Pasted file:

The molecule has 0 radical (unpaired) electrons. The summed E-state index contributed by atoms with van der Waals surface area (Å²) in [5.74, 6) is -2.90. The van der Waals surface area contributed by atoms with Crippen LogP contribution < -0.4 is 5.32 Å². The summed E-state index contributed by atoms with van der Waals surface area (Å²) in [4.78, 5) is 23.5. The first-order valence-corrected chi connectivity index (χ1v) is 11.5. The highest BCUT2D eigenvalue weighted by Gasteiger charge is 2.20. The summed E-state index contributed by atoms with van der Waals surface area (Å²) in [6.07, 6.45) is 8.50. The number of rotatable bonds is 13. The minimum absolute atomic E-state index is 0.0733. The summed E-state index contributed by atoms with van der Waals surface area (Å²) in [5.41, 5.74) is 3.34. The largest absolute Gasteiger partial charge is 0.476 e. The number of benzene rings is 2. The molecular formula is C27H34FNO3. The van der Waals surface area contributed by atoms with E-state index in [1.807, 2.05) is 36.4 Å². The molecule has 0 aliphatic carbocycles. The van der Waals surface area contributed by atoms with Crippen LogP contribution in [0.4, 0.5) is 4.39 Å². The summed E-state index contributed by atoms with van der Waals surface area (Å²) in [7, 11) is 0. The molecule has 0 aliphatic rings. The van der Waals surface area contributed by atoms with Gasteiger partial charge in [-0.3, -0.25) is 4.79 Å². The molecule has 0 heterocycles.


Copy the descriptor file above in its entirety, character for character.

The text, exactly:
The molecule has 0 radical (unpaired) electrons. The summed E-state index contributed by atoms with van der Waals surface area (Å²) in [5.74, 6) is -2.90. The van der Waals surface area contributed by atoms with Crippen LogP contribution < -0.4 is 5.32 Å². The summed E-state index contributed by atoms with van der Waals surface area (Å²) in [4.78, 5) is 23.5. The first-order valence-corrected chi connectivity index (χ1v) is 11.5. The highest BCUT2D eigenvalue weighted by Gasteiger charge is 2.20. The summed E-state index contributed by atoms with van der Waals surface area (Å²) in [6.07, 6.45) is 8.50. The number of rotatable bonds is 13. The minimum absolute atomic E-state index is 0.0733. The summed E-state index contributed by atoms with van der Waals surface area (Å²) in [5.41, 5.74) is 3.34. The largest absolute Gasteiger partial charge is 0.476 e. The number of benzene rings is 2. The molecular formula is C27H34FNO3. The van der Waals surface area contributed by atoms with E-state index in [1.807, 2.05) is 36.4 Å². The molecule has 0 aliphatic carbocycles. The van der Waals surface area contributed by atoms with Crippen LogP contribution in [0.4, 0.5) is 4.39 Å². The summed E-state index contributed by atoms with van der Waals surface area (Å²) in [7, 11) is 0. The molecule has 0 aliphatic rings. The van der Waals surface area contributed by atoms with Gasteiger partial charge in [-0.3, -0.25) is 4.79 Å². The molecule has 0 heterocycles.